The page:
Home Environmental Skiers Weep and Boaters Play: A Weak La Niña Year

Skiers Weep and Boaters Play: A Weak La Niña Year

by Evin Moore


Why has it been relatively warm and clear in the Pacific Northwest this season? Wasn’t this supposed to be a La Niña year? It turns out that we boaters aren’t the only ones who noticed. This winter is a La Niña year in the Pacific Northwest, but the predicted cold temperatures and above average snowfall has not manifested.

All across the western U.S., the 2017-2018 winter has had warmer than average temperatures and lower than average precipitation, with the exception of the western Cascades and Olympics. While La Niña usually means cold and snowy, the northwest and central part of Washington are notorious for breaking that rule. The surface-temperature of the Pacific Ocean has been affected this year by a high-pressure ridging west of California and Oregon. An area of abnormally warm water in the Pacific Ocean could also be a contributor to the warm weather.

Every mid-winter, the Washington Department of Ecology holds its Water Supply Availability Committee (WSAC) meeting, where representatives from the Office of Washington State Climatologists, National Weather Service, U.S. Geological Survey, U.S. Army Corps of Engineers, U.S. Bureau of Reclamations, and Natural Resources Conservation Service come together to give their report on the conditions and size of the snowpack in the Cascades and Olympic mountains.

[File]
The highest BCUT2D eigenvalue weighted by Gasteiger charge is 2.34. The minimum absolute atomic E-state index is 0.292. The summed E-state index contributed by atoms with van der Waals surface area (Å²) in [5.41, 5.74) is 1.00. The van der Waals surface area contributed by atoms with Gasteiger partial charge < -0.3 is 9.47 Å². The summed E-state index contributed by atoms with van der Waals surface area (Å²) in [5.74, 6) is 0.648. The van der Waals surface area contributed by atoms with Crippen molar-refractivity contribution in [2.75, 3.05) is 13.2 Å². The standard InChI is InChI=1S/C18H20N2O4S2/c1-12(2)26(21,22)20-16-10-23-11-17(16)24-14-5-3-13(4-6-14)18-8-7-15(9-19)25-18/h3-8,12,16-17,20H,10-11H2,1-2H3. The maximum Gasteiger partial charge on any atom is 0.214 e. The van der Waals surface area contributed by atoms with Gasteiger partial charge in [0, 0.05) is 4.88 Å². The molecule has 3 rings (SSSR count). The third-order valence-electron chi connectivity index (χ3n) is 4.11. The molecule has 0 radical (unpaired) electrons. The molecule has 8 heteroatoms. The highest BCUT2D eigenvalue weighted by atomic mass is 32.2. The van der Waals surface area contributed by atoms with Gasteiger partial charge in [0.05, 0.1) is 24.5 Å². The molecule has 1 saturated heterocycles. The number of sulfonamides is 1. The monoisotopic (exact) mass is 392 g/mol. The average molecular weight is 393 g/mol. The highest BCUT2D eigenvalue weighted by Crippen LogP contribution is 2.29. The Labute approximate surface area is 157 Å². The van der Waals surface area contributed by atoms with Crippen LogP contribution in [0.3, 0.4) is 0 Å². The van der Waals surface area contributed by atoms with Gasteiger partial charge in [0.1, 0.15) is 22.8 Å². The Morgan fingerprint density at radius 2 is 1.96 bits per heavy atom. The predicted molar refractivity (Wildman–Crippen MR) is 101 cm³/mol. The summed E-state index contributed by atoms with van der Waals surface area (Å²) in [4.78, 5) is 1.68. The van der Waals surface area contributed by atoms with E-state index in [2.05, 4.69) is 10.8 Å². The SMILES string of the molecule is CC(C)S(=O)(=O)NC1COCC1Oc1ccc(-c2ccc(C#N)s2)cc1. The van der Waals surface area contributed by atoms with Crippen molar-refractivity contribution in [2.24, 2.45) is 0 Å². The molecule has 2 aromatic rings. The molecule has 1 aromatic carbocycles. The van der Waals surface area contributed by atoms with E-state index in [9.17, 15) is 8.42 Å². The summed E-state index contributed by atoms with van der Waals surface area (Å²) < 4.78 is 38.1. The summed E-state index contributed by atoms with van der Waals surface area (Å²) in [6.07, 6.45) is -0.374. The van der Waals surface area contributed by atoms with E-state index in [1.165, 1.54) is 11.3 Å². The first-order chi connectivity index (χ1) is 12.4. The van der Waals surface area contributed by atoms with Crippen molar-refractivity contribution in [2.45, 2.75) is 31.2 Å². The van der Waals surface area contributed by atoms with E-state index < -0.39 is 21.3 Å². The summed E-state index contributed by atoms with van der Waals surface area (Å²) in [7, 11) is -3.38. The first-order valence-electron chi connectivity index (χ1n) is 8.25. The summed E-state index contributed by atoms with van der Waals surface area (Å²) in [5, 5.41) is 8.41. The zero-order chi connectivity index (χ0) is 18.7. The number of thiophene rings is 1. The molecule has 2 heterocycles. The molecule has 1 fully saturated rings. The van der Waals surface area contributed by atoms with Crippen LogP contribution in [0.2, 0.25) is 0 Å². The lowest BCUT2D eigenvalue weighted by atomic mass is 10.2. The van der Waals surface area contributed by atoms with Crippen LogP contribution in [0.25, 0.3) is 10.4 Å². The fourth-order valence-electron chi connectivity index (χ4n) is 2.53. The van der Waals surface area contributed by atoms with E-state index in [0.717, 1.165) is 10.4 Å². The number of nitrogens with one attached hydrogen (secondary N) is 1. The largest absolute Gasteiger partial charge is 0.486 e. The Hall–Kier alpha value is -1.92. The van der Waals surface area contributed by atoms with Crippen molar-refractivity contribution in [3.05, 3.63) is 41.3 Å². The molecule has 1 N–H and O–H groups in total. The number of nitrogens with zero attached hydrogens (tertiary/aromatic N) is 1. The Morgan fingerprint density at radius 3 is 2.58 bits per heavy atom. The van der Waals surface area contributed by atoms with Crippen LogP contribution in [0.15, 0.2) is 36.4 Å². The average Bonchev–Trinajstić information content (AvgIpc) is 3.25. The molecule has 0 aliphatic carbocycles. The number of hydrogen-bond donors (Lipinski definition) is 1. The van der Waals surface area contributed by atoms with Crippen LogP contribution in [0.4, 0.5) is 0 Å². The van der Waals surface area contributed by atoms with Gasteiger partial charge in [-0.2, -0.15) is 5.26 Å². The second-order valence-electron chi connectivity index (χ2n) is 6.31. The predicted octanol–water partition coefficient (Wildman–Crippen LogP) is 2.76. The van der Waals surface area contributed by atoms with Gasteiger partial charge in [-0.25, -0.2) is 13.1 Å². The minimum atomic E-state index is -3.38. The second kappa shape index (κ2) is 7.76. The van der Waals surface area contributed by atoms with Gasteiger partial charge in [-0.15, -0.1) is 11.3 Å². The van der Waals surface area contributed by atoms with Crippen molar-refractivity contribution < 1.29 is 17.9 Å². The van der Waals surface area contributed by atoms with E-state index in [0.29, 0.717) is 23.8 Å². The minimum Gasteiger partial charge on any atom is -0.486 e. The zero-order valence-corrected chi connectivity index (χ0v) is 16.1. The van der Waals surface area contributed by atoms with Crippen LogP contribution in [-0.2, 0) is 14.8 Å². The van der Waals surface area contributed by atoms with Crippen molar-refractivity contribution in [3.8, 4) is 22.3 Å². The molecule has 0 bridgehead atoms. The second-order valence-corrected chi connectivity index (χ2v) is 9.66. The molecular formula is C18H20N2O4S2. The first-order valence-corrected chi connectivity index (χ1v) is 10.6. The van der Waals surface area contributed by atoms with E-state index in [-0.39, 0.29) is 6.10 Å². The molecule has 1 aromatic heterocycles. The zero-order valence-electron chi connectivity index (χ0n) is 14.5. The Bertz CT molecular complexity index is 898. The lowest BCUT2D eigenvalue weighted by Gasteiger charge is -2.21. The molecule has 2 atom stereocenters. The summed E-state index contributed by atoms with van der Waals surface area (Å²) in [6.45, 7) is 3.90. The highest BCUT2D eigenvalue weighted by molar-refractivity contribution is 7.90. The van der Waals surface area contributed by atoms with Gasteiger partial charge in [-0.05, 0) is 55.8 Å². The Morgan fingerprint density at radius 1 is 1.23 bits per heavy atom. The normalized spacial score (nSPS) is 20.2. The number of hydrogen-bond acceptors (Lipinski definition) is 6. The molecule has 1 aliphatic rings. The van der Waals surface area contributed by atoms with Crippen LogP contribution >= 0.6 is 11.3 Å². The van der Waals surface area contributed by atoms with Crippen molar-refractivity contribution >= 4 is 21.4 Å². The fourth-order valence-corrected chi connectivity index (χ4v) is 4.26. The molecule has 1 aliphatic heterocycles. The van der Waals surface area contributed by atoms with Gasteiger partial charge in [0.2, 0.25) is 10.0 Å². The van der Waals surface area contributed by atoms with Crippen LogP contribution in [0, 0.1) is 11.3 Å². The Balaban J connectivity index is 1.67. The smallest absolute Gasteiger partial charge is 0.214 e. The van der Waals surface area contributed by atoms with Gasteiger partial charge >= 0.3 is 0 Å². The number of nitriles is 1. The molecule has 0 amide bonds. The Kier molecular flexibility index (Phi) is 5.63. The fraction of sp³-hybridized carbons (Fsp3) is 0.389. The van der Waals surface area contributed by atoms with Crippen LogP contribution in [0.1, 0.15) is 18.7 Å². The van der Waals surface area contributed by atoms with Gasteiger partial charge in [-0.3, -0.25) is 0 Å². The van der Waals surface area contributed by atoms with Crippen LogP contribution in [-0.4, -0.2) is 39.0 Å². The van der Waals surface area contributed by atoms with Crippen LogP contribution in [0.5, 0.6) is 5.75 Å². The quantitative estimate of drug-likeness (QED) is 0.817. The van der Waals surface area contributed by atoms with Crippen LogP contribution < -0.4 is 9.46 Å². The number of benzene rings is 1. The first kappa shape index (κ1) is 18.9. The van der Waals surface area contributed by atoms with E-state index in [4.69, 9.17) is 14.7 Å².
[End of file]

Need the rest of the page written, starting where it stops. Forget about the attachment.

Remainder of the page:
This year, the WSAC meeting is set for February 2, when experts will discuss the higher than average temperatures and the below-average snow fall.

While snowpack levels aren’t as high as expected, they are building steadily. Most pack levels are at least 80% of normal, with some larger than average. The Upper Yakima snowpack looks encouraging, but if the water levels are too low during our summer months, the Bureau of Reclamation can slow the flow of water out of the Yakima River Basin, ensuring a steady flow of water. The snowpack of Oregon is in much worse shape than Washington’s, with some areas only experiencing 30% of the average snowfall.

While warmer, drier winters are good for boating, nobody is keen about the prospect of a drought. For now, boaters, especially in Oregon, may get as many weekends of fun under their belts as the skiers this winter.

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